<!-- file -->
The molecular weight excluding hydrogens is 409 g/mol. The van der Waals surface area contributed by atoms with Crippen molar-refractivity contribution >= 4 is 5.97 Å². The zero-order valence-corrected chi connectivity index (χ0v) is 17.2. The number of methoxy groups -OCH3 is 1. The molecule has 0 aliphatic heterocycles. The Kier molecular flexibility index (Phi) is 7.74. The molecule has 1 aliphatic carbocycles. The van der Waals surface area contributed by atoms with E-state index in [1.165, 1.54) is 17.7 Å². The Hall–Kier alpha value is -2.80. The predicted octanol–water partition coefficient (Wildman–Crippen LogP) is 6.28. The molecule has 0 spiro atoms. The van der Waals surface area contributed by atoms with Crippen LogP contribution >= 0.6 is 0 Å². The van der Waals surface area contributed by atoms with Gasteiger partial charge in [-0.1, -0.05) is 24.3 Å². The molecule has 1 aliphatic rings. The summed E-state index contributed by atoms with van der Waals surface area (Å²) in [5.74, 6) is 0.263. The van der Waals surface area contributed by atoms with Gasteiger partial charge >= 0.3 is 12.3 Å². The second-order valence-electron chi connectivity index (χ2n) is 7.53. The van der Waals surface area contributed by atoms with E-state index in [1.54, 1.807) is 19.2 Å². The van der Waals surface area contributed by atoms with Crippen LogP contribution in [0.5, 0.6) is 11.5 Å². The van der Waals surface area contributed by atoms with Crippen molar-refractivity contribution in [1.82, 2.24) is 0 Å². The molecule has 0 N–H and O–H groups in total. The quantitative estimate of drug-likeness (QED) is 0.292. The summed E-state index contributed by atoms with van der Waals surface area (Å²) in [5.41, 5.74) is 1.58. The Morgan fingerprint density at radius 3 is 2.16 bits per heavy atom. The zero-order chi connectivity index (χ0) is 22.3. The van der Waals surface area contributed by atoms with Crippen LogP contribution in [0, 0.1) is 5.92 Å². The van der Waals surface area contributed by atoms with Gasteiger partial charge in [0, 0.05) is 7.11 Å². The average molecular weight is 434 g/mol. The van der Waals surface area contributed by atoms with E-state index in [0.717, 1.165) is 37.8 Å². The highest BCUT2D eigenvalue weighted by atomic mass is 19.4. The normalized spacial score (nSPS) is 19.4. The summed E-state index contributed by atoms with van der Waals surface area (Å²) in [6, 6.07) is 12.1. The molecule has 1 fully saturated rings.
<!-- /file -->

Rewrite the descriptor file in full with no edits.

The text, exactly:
The molecular weight excluding hydrogens is 409 g/mol. The van der Waals surface area contributed by atoms with Crippen molar-refractivity contribution >= 4 is 5.97 Å². The zero-order valence-corrected chi connectivity index (χ0v) is 17.2. The number of methoxy groups -OCH3 is 1. The molecule has 0 aliphatic heterocycles. The Kier molecular flexibility index (Phi) is 7.74. The molecule has 1 aliphatic carbocycles. The van der Waals surface area contributed by atoms with E-state index in [1.165, 1.54) is 17.7 Å². The Hall–Kier alpha value is -2.80. The predicted octanol–water partition coefficient (Wildman–Crippen LogP) is 6.28. The molecule has 0 spiro atoms. The van der Waals surface area contributed by atoms with Crippen LogP contribution >= 0.6 is 0 Å². The van der Waals surface area contributed by atoms with Gasteiger partial charge in [-0.1, -0.05) is 24.3 Å². The molecule has 1 aliphatic rings. The summed E-state index contributed by atoms with van der Waals surface area (Å²) in [5.74, 6) is 0.263. The van der Waals surface area contributed by atoms with Gasteiger partial charge >= 0.3 is 12.3 Å². The second-order valence-electron chi connectivity index (χ2n) is 7.53. The van der Waals surface area contributed by atoms with E-state index in [1.54, 1.807) is 19.2 Å². The van der Waals surface area contributed by atoms with Crippen LogP contribution in [0.5, 0.6) is 11.5 Å². The van der Waals surface area contributed by atoms with Crippen molar-refractivity contribution in [1.82, 2.24) is 0 Å². The molecule has 0 N–H and O–H groups in total. The quantitative estimate of drug-likeness (QED) is 0.292. The summed E-state index contributed by atoms with van der Waals surface area (Å²) in [5.41, 5.74) is 1.58. The Morgan fingerprint density at radius 3 is 2.16 bits per heavy atom. The zero-order chi connectivity index (χ0) is 22.3. The van der Waals surface area contributed by atoms with Crippen LogP contribution in [0, 0.1) is 5.92 Å². The van der Waals surface area contributed by atoms with Gasteiger partial charge in [0, 0.05) is 7.11 Å². The average molecular weight is 434 g/mol. The van der Waals surface area contributed by atoms with E-state index in [0.717, 1.165) is 37.8 Å². The highest BCUT2D eigenvalue weighted by atomic mass is 19.4. The normalized spacial score (nSPS) is 19.4. The summed E-state index contributed by atoms with van der Waals surface area (Å²) in [6, 6.07) is 12.1. The molecule has 1 fully saturated rings.